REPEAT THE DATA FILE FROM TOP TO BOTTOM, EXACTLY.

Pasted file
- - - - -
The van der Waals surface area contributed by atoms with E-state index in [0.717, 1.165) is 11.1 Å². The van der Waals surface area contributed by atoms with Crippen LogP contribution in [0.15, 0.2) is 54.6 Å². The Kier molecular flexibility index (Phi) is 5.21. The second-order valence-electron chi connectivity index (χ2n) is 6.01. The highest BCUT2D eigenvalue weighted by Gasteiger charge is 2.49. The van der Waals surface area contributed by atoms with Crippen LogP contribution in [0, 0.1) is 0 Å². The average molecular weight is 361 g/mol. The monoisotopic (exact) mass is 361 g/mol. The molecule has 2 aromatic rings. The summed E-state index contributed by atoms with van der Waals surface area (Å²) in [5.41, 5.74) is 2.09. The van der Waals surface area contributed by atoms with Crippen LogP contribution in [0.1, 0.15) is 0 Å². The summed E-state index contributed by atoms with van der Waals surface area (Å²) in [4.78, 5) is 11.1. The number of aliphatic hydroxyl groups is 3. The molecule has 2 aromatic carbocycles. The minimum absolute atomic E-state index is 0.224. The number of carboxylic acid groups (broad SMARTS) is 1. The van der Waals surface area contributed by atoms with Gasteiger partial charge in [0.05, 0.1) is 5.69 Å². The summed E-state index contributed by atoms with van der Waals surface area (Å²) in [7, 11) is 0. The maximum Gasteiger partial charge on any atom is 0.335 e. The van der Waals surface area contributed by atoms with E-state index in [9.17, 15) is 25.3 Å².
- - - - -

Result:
The van der Waals surface area contributed by atoms with E-state index in [0.717, 1.165) is 11.1 Å². The van der Waals surface area contributed by atoms with Crippen LogP contribution in [0.15, 0.2) is 54.6 Å². The Kier molecular flexibility index (Phi) is 5.21. The second-order valence-electron chi connectivity index (χ2n) is 6.01. The highest BCUT2D eigenvalue weighted by Gasteiger charge is 2.49. The van der Waals surface area contributed by atoms with Crippen LogP contribution in [0, 0.1) is 0 Å². The average molecular weight is 361 g/mol. The monoisotopic (exact) mass is 361 g/mol. The molecule has 2 aromatic rings. The summed E-state index contributed by atoms with van der Waals surface area (Å²) in [5.41, 5.74) is 2.09. The van der Waals surface area contributed by atoms with Crippen LogP contribution in [0.1, 0.15) is 0 Å². The summed E-state index contributed by atoms with van der Waals surface area (Å²) in [4.78, 5) is 11.1. The number of aliphatic hydroxyl groups is 3. The molecule has 2 aromatic carbocycles. The minimum absolute atomic E-state index is 0.224. The number of carboxylic acid groups (broad SMARTS) is 1. The van der Waals surface area contributed by atoms with Gasteiger partial charge in [0.05, 0.1) is 5.69 Å². The summed E-state index contributed by atoms with van der Waals surface area (Å²) in [7, 11) is 0. The maximum Gasteiger partial charge on any atom is 0.335 e. The van der Waals surface area contributed by atoms with E-state index in [9.17, 15) is 25.3 Å².